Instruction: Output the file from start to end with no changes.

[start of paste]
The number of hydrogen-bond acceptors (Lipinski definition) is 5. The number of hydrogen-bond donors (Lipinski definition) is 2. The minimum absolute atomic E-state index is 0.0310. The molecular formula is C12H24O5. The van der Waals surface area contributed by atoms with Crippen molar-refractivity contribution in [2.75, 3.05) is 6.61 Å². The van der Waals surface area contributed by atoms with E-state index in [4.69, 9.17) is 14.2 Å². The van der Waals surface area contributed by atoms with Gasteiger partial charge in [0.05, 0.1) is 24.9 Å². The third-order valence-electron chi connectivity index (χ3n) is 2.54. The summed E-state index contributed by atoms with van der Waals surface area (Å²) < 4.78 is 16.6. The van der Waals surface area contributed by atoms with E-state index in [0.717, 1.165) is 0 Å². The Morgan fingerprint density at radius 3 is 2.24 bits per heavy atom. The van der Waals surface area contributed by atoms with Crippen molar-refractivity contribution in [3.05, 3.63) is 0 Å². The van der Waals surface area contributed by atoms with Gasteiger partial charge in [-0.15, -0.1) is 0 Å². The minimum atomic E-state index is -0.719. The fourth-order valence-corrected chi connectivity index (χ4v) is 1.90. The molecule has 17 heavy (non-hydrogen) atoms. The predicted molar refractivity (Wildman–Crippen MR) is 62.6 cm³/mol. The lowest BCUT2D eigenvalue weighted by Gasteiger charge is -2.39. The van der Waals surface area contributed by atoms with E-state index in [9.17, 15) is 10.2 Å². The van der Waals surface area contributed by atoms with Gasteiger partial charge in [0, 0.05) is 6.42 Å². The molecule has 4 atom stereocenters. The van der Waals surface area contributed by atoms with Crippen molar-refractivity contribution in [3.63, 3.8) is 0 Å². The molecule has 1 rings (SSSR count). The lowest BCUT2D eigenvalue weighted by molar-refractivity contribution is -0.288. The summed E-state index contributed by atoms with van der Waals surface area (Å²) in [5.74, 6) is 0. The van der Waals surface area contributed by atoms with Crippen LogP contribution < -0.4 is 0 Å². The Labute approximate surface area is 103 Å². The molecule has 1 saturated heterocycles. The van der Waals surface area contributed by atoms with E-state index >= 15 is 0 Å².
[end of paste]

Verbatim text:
The number of hydrogen-bond acceptors (Lipinski definition) is 5. The number of hydrogen-bond donors (Lipinski definition) is 2. The minimum absolute atomic E-state index is 0.0310. The molecular formula is C12H24O5. The van der Waals surface area contributed by atoms with Crippen molar-refractivity contribution in [2.75, 3.05) is 6.61 Å². The van der Waals surface area contributed by atoms with E-state index in [4.69, 9.17) is 14.2 Å². The van der Waals surface area contributed by atoms with Gasteiger partial charge in [0.05, 0.1) is 24.9 Å². The third-order valence-electron chi connectivity index (χ3n) is 2.54. The summed E-state index contributed by atoms with van der Waals surface area (Å²) < 4.78 is 16.6. The van der Waals surface area contributed by atoms with E-state index in [0.717, 1.165) is 0 Å². The Morgan fingerprint density at radius 3 is 2.24 bits per heavy atom. The van der Waals surface area contributed by atoms with Crippen molar-refractivity contribution in [3.05, 3.63) is 0 Å². The van der Waals surface area contributed by atoms with Gasteiger partial charge in [-0.15, -0.1) is 0 Å². The minimum atomic E-state index is -0.719. The fourth-order valence-corrected chi connectivity index (χ4v) is 1.90. The molecule has 17 heavy (non-hydrogen) atoms. The predicted molar refractivity (Wildman–Crippen MR) is 62.6 cm³/mol. The lowest BCUT2D eigenvalue weighted by Gasteiger charge is -2.39. The van der Waals surface area contributed by atoms with E-state index in [9.17, 15) is 10.2 Å². The van der Waals surface area contributed by atoms with Gasteiger partial charge in [0, 0.05) is 6.42 Å². The molecule has 4 atom stereocenters. The van der Waals surface area contributed by atoms with Crippen molar-refractivity contribution in [3.63, 3.8) is 0 Å². The molecule has 1 rings (SSSR count). The lowest BCUT2D eigenvalue weighted by molar-refractivity contribution is -0.288. The summed E-state index contributed by atoms with van der Waals surface area (Å²) in [5.74, 6) is 0. The van der Waals surface area contributed by atoms with Crippen LogP contribution < -0.4 is 0 Å². The Labute approximate surface area is 103 Å². The molecule has 1 saturated heterocycles. The van der Waals surface area contributed by atoms with E-state index >= 15 is 0 Å².